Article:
Monday, August 22, 2011

"Shakespeare" the East Anglian: Hawks, Handsaws & Hamlet

In 2006 Greg Hancock, a reader from Coburg, Ontario, sent an email to the "Shakespeare" By Another Name Bulletin sharing his revelation that Hamlet's enigmatic line "When the wind is southerly, I know a hawk from a handsaw" actually derives from hawking lingo popular in East Anglia -- where Edward de Vere was born and spent part of his childhood.

Today, Mr. Hancock sent an update on this fine little nugget. Thanks to Google Books, he uncovered a fuller explanation of what Hamlet is talking about.

"Harnsa" (phonetic spelling) was East Anglian slang for a heron. When a hawk chases a "harnsa," the heron often flies with the wind to escape its predator. When the wind is from the south, the sun is at the hunter's back, so he can easily differentiate between his bird and his bird's prey. (By contrast, when the wind is from the north, the hunter might have to squint into the sun -- and would have a harder time telling the difference between the two birds.)  

What the commentator (from H.H. Furness's 1877 edition of Hamlet) doesn't say, however, is that the gloss only holds if the author of Hamlet's line knows East Anglian regional dialect -- and, presumably, has some experience hawking in that part of the country. De Vere, yes. Will of Stratford? Another misfit. 

In Mr. Hancock's words:

Basically the important point is that a heron or hernsew is pronounced "harnsa" in Norfolk and Suffolk, which together constitute East Anglia.  East Anglia is only about 150 miles from Stratford on Avon, but even in 2011 it is culturally and linguistically in a different country. ... It was presumably the same in the 16th century.

The Earl of Oxford was of course brought up in Suffolk, so he would have understood.  It is very unlikely Stratford Shakespeare would have been familiar with Suffolk dialect, or would have [understood] written references to it.

It is pleasing to me that the reference to a handsaw had been correctly identified as being a "harnsa" or heron before 1877 by a Fellow of Trinity Hall Cambridge, and as such gives a little more academic credibility to the theory.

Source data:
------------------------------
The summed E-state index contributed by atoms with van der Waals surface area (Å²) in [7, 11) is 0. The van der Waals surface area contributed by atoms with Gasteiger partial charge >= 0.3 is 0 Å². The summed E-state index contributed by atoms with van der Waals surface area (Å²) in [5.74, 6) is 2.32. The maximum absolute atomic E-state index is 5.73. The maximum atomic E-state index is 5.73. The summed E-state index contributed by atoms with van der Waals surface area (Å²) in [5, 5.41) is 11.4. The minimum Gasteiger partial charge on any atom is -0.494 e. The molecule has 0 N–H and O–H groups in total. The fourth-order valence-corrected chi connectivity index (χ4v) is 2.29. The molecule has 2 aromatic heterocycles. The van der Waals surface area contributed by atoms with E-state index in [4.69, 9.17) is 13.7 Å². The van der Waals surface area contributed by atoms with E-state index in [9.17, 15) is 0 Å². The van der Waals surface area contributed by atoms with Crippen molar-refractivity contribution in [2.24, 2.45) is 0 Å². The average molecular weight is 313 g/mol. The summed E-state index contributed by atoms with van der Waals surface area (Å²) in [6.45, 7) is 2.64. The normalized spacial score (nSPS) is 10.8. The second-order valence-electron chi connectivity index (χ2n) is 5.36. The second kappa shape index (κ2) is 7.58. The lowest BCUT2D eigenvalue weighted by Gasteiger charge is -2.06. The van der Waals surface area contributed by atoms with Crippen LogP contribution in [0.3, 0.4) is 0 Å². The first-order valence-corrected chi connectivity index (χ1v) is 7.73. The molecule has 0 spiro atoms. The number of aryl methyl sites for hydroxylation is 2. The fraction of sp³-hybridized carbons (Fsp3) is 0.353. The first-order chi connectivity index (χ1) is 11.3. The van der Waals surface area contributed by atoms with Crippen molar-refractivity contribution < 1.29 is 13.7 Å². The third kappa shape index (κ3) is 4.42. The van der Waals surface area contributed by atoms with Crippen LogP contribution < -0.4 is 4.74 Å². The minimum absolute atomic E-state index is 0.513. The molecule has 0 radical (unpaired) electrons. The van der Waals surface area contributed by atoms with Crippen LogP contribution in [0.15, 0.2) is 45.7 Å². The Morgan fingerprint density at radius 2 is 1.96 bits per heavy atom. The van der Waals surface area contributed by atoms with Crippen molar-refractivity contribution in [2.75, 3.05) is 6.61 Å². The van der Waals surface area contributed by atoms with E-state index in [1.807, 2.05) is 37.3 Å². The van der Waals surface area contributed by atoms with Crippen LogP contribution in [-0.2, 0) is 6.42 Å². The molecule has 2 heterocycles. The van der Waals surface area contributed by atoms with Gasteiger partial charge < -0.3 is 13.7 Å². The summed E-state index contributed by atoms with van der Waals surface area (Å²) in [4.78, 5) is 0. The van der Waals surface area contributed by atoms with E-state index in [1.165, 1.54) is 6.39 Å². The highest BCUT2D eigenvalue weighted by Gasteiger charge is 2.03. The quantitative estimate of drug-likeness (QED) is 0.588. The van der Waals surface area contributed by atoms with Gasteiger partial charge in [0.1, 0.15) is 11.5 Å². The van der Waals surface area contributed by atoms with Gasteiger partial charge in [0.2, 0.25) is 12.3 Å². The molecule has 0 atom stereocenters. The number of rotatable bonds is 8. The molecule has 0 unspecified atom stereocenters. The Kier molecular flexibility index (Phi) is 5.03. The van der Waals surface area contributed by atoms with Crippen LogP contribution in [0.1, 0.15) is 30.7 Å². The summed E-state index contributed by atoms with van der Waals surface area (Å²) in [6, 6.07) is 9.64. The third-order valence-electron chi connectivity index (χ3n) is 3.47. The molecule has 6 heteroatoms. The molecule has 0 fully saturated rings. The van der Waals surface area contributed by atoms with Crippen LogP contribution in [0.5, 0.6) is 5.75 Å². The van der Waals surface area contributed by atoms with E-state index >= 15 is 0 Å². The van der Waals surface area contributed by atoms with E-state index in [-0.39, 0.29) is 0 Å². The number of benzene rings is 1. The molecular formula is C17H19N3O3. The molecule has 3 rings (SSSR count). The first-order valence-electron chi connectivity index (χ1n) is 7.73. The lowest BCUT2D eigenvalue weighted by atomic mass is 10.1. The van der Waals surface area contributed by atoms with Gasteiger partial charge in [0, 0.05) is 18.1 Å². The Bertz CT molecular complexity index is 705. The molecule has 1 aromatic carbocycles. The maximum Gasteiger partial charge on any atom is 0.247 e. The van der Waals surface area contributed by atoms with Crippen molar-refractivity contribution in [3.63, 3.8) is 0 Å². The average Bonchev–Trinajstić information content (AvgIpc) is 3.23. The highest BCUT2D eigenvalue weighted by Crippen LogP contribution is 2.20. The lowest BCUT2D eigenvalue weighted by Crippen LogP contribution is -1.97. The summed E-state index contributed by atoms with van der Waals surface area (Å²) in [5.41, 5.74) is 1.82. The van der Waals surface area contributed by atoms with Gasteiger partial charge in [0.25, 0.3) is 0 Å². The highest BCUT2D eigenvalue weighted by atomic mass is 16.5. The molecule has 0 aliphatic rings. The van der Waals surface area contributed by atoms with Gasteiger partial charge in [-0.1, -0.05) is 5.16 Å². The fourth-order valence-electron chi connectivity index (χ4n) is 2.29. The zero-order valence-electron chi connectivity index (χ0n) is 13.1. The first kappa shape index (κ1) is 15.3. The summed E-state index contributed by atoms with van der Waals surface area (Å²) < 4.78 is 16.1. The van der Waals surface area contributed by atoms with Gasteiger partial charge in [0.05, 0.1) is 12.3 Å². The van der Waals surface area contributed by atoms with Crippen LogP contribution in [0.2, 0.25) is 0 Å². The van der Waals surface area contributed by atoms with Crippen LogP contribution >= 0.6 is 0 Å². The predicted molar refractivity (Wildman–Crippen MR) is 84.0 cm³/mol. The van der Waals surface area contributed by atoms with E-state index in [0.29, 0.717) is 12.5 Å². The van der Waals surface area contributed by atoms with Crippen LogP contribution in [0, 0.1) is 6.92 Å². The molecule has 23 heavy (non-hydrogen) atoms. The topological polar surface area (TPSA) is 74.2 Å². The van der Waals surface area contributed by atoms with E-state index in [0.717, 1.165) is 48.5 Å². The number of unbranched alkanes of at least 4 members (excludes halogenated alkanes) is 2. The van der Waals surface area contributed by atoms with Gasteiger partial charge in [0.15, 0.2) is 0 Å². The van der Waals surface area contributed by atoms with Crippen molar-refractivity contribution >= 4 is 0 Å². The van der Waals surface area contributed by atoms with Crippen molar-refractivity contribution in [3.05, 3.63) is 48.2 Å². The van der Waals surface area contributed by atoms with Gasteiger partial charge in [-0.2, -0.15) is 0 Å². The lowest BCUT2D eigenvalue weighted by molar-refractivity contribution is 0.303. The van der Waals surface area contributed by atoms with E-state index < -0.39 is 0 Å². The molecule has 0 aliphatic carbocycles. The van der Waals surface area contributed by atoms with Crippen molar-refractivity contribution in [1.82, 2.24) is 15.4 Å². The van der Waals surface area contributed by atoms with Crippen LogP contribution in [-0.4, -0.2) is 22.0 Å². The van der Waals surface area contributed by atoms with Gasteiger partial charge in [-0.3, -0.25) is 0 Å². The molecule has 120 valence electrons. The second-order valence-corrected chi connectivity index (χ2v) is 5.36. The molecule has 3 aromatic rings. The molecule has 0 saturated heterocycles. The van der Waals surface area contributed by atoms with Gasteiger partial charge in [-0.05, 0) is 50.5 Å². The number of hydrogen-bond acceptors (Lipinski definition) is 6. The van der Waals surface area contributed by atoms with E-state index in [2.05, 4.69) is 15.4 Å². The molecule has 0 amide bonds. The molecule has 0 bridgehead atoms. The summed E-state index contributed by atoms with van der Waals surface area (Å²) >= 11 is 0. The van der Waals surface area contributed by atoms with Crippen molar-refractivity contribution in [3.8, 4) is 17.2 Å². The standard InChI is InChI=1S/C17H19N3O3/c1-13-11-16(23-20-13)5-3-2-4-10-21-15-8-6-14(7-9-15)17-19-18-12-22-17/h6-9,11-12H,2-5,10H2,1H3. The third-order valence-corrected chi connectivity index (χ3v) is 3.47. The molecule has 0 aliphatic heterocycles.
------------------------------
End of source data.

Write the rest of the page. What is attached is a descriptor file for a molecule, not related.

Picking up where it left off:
His original email to the SBAN Bulletin is below, after the jump. 
"I am but mad north-northwest. When the wind is southerly, I know a hawk from a handsaw."

I have just completed my first reading of "Shakespeare" By Another Name. I have long believed that the works of Shakespeare were not written by the actor from Stratford. Your book is so well researched that it is hard not to believe Edward de Vere to have been the author, and this enhances our understanding of Shakespeare's works.

My father was born in 1913 in Norfolk in East Anglia, and he spent his youth in boats on the Norfolk Broads. He then went to grammar school in Norwich where he studied Shakespeare.

Years later, in the 1970s, I was canoeing with my father in Canada when we passed a heron in the lake. He observed that it was quite clear how to tell a hawk from a heron. I was somewhat bemused until he explained that "hanser" is the East Anglian word for a heron and that the phrase from the mad scene in Hamlet erroneously transcribed "handsaw" for "hanser," thus leading to centuries of needless academic debate about the meaning of the phrase.

I have subsequently confirmed from a dictionary of Middle English that “hanser” was indeed an East Anglian word for a heron in earlier times.

When I read your book I was therefore very interested to lear that Edward de Vere also spent his youth in East Anglia. Taken together with de Vere's knowledge of hawking it is clear to see that de Vere would also have known a hawk from a hanser.

(Creative Commons image by ahisgett)

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**Sept. 12, 2011 EDIT to share some back-and-forth between correspondents Greg Hancock (who was the original source of the above material) and another SBAN reader, Michael Marcus, who is more skeptical of the Suffolk/East Anglia connection.

Here's Mr. Marcus first:
There's more (and less) to Mr Hancock's discovery than he thinks. According to Wright's ENGLISH DIALECT DICTIONARY the most common version is 'heronsew'. Wright's contributors then supply about two dozen other local versions/corruptions such as: heronsue, hahnser, hearingsew, hernsue, heronsyueff (!!), etc. As far as East Anglia goes (or went), there are heronsew, hanser, harnsey and hernsey. However, there is only one part of the British Isles where it was actually spelled in the form found in HAMLET, i.e. handsaw, and Wright identifies that as "N. Cy", which is the North Country, nowhere near East Anglia of course. But the broader point is that it can't be pinned down to Vere country. (FYI, in Warwicks it was either heronsew or hernshaw). 
Here's a bit of speculation from the 19th century found (via google books) in "Hardwicke's science-gossip: an illustrated medium of interchange and gossip for students and lovers of nature," (Volume 9):
Herneshaw.—Spenser himself, in his spirited description, furnishes the key to the mystery; the bird meant is the heron, which is often (I might say always) called by the country people in the Eastern counties a "hamsaw," or "harnsey." Shakspeare makes Hamlet speak of " knowing a hawk from a hernshaw," stupidly corrupted into " handsaw." [Presumably Mr Kilton was unaware of the N. Cy. rendering - MM] Chaucer in his "Squire's Tale " has "heronsewes":—

"I wol not tellen of hir strange sewes (dishes),
Ne of hir swannes, ne hir heronsewes."